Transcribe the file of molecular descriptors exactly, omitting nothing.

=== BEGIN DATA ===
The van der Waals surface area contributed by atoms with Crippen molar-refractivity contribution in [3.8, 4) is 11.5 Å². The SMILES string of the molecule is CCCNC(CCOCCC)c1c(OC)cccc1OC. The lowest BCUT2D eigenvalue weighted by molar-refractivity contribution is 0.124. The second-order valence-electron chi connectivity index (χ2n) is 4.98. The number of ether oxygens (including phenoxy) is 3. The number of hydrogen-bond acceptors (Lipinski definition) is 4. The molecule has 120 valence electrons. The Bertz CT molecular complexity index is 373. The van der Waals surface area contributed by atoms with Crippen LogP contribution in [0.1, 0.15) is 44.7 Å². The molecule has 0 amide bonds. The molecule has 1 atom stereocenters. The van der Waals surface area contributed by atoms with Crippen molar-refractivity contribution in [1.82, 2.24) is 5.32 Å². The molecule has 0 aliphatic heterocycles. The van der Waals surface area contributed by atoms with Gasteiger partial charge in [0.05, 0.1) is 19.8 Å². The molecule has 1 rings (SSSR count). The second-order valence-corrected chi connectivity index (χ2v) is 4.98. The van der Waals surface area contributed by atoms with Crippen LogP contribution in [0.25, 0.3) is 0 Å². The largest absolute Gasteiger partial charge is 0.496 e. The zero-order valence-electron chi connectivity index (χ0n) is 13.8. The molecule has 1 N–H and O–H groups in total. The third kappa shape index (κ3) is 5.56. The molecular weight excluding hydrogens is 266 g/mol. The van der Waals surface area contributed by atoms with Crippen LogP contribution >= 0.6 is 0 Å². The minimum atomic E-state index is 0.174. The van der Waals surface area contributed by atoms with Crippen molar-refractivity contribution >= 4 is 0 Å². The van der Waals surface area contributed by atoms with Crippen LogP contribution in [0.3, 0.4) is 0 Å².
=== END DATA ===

The van der Waals surface area contributed by atoms with Crippen molar-refractivity contribution in [3.8, 4) is 11.5 Å². The SMILES string of the molecule is CCCNC(CCOCCC)c1c(OC)cccc1OC. The lowest BCUT2D eigenvalue weighted by molar-refractivity contribution is 0.124. The second-order valence-electron chi connectivity index (χ2n) is 4.98. The number of ether oxygens (including phenoxy) is 3. The number of hydrogen-bond acceptors (Lipinski definition) is 4. The molecule has 120 valence electrons. The Bertz CT molecular complexity index is 373. The van der Waals surface area contributed by atoms with Crippen LogP contribution in [0.1, 0.15) is 44.7 Å². The molecule has 0 amide bonds. The molecule has 1 atom stereocenters. The van der Waals surface area contributed by atoms with Crippen molar-refractivity contribution in [1.82, 2.24) is 5.32 Å². The molecule has 0 aliphatic heterocycles. The van der Waals surface area contributed by atoms with Gasteiger partial charge in [0.05, 0.1) is 19.8 Å². The molecule has 1 rings (SSSR count). The second-order valence-corrected chi connectivity index (χ2v) is 4.98. The van der Waals surface area contributed by atoms with Crippen LogP contribution in [0.25, 0.3) is 0 Å². The largest absolute Gasteiger partial charge is 0.496 e. The zero-order valence-electron chi connectivity index (χ0n) is 13.8. The molecule has 1 N–H and O–H groups in total. The third kappa shape index (κ3) is 5.56. The molecular weight excluding hydrogens is 266 g/mol. The van der Waals surface area contributed by atoms with Crippen LogP contribution >= 0.6 is 0 Å². The minimum atomic E-state index is 0.174. The van der Waals surface area contributed by atoms with Crippen molar-refractivity contribution >= 4 is 0 Å². The van der Waals surface area contributed by atoms with Crippen LogP contribution in [0.3, 0.4) is 0 Å².